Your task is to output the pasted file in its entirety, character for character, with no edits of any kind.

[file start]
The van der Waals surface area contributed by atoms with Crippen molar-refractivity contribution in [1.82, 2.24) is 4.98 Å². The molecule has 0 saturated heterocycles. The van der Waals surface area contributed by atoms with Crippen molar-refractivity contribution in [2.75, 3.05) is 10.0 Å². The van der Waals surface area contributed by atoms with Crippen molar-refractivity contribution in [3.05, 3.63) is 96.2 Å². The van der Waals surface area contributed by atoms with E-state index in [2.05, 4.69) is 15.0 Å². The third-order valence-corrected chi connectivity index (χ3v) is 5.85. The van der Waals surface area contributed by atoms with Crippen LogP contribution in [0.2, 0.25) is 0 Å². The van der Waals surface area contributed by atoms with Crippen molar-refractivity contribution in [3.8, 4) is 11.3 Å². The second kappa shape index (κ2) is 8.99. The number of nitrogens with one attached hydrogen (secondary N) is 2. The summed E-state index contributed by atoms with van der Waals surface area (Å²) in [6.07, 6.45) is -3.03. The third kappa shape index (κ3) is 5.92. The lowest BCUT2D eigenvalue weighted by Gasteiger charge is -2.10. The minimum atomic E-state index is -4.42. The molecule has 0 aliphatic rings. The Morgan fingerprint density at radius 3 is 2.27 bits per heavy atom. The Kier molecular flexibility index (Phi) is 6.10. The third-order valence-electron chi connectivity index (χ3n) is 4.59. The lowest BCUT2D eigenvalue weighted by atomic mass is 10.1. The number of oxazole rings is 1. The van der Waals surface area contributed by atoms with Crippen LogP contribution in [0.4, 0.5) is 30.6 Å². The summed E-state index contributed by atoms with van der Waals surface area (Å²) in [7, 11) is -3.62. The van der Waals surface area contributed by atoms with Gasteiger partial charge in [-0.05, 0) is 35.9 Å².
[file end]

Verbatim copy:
The van der Waals surface area contributed by atoms with Crippen molar-refractivity contribution in [1.82, 2.24) is 4.98 Å². The molecule has 0 saturated heterocycles. The van der Waals surface area contributed by atoms with Crippen molar-refractivity contribution in [2.75, 3.05) is 10.0 Å². The van der Waals surface area contributed by atoms with Crippen molar-refractivity contribution in [3.05, 3.63) is 96.2 Å². The van der Waals surface area contributed by atoms with E-state index in [2.05, 4.69) is 15.0 Å². The third-order valence-corrected chi connectivity index (χ3v) is 5.85. The van der Waals surface area contributed by atoms with Crippen LogP contribution in [0.2, 0.25) is 0 Å². The van der Waals surface area contributed by atoms with Crippen molar-refractivity contribution in [3.8, 4) is 11.3 Å². The second kappa shape index (κ2) is 8.99. The number of nitrogens with one attached hydrogen (secondary N) is 2. The summed E-state index contributed by atoms with van der Waals surface area (Å²) in [6.07, 6.45) is -3.03. The third kappa shape index (κ3) is 5.92. The lowest BCUT2D eigenvalue weighted by Gasteiger charge is -2.10. The minimum atomic E-state index is -4.42. The molecule has 0 aliphatic rings. The Morgan fingerprint density at radius 3 is 2.27 bits per heavy atom. The Kier molecular flexibility index (Phi) is 6.10. The third-order valence-electron chi connectivity index (χ3n) is 4.59. The lowest BCUT2D eigenvalue weighted by atomic mass is 10.1. The number of oxazole rings is 1. The van der Waals surface area contributed by atoms with Crippen LogP contribution in [0.4, 0.5) is 30.6 Å². The summed E-state index contributed by atoms with van der Waals surface area (Å²) in [7, 11) is -3.62. The van der Waals surface area contributed by atoms with Gasteiger partial charge in [-0.05, 0) is 35.9 Å².